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The Optical Flow Field

The Optical Flow Field

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The Optical Flow Field

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  1. The Optical Flow Field Caltech, Oct. 2004 Lihi Zelnik-Manor

  2. Optical Flow Where did each pixel in image 1 go to in image 2

  3. Optical Flow Pierre Kornprobst's Demo

  4. Introduction • Given a video sequence with camera/objects moving we can better understand the scene if we find the motions of the camera/objects.

  5. Scene Interpretation • How is the camera moving? • How many moving objects are there? • Which directions are they moving in? • How fast are they moving? • Can we recognize their type of motion (e.g. walking, running, etc.)?

  6. Applications • Recover camera ego-motion. Result by MobilEye (www.mobileye.com)

  7. Applications • Motion segmentation Result by: L.Zelnik-Manor, M.Machline, M.Irani “Multi-body Segmentation: Revisiting Motion Consistency” To appear, IJCV

  8. Applications • Structure from Motion Input Reconstructed shape Result by: L. Zhang, B. Curless, A. Hertzmann, S.M. Seitz “Shape and motion under varying illumination: Unifying structure from motion, photometric stereo, and multi-view stereo” ICCV’03

  9. Examples of Motion fields Closer objects appear to move faster!! Forward motion Rotation Horizontal translation

  10. CCD 3D motion vector 2D optical flow vector Motion Field & Optical Flow Field • Motion Field = Real world 3D motion • Optical Flow Field = Projection of the motion field onto the 2d image

  11. The screen is stationary yet displays motion Homogeneous objects generate zero optical flow. Fixed sphere. Changing light source. Non-rigid texture motion When does it break?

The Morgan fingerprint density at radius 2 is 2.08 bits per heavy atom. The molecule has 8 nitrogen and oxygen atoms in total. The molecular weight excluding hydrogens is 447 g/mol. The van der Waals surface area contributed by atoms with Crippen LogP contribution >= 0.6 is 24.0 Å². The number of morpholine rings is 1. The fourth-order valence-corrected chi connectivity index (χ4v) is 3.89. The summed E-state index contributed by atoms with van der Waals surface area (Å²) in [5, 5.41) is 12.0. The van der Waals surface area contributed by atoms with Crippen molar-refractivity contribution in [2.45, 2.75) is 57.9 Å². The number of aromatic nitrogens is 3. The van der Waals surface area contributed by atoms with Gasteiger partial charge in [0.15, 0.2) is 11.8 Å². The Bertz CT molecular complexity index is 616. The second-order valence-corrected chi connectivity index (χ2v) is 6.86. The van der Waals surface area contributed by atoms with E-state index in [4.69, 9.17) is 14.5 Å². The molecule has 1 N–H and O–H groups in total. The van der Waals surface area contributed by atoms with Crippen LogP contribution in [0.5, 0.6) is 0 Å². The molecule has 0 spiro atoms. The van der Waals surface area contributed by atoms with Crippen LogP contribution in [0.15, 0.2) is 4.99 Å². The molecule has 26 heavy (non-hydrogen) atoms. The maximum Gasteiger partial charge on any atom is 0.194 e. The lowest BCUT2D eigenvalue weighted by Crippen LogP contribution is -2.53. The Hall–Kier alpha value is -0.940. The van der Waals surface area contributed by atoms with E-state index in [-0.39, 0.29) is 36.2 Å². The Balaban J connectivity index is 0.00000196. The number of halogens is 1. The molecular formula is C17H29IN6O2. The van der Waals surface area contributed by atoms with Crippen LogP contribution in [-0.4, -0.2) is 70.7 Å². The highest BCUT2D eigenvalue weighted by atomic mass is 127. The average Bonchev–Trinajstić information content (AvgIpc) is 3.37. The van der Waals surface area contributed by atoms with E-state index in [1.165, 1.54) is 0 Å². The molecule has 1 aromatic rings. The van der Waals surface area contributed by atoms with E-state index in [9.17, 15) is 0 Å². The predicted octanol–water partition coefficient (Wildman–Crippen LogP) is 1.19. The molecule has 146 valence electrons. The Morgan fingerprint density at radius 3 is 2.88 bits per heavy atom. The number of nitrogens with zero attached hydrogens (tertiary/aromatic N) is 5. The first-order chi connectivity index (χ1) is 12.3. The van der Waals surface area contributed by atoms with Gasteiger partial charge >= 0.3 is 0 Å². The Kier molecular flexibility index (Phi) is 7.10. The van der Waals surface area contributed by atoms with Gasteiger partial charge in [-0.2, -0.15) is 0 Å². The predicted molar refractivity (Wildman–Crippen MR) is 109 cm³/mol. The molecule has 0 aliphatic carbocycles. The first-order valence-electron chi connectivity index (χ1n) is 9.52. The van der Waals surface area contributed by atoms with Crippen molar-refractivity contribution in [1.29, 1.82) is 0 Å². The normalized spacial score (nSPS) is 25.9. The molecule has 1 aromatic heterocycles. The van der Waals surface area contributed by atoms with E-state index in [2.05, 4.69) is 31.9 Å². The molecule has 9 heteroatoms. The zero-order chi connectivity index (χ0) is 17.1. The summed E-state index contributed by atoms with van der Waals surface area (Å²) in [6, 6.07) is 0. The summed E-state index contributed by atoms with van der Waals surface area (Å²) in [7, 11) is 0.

12. The Optical Flow Field Still, in many cases it does work…. • Goal:Find for each pixel a velocity vector which says: • How quickly is the pixel moving across the image • In which direction it is moving

  13. How do we actually do that?

  14. Estimating Optical Flow • Assume the image intensity is constant Time = t Time = t+dt

  15. Brightness Constancy Equation First order Taylor Expansion Simplify notations: Divide by dt and denote: Problem I: One equation, two unknowns

  16. Time t Time t+dt Time t+dt Problem II: “The Aperture Problem” • For points on a line of fixed intensity we can only recover the normal flow ? Where did the blue point move to? We need additional constraints

  17. Use Local Information Sometimes enlarging the aperture can help

  18. Local smoothnessLucas Kanade (1984) Assume constant (u,v) in small neighborhood

  19. Goal: Minimize 2x2 2x1 2x1 Lucas Kanade (1984) Method: Least-Squares

  20. How does Lucas-Kanade behave? We want this matrix to be invertible. i.e., no zero eigenvalues

  21. How does Lucas-Kanade behave? • Edge  becomes singular

  22. How does Lucas-Kanade behave? • Homogeneous   0 eigenvalues

  23. How does Lucas-Kanade behave? • Textured regions  two high eigenvalues

  24. How does Lucas-Kanade behave? • Edge  becomes singular • Homogeneous regions  low gradients • High texture 

  25. Correlation based methods Regularization based methods Use multi-scale estimation Other break-downs • Brightness constancy is not satisfied • A point does not move like its neighbors • what is the ideal window size? • The motion is not small (Taylor expansion doesn’t hold)

  26. u=1.25 pixels u=2.5 pixels u=5 pixels u=10 pixels image It-1 image I Multi-Scale Flow Estimation image It image It+1 Gaussian pyramid of image It Gaussian pyramid of image It+1

  27. warp & upsample run Lucas-Kanade . . . image It-1 image I Multi-Scale Flow Estimation run Lucas-Kanade image It image It+1 Gaussian pyramid of image It Gaussian pyramid of image It+1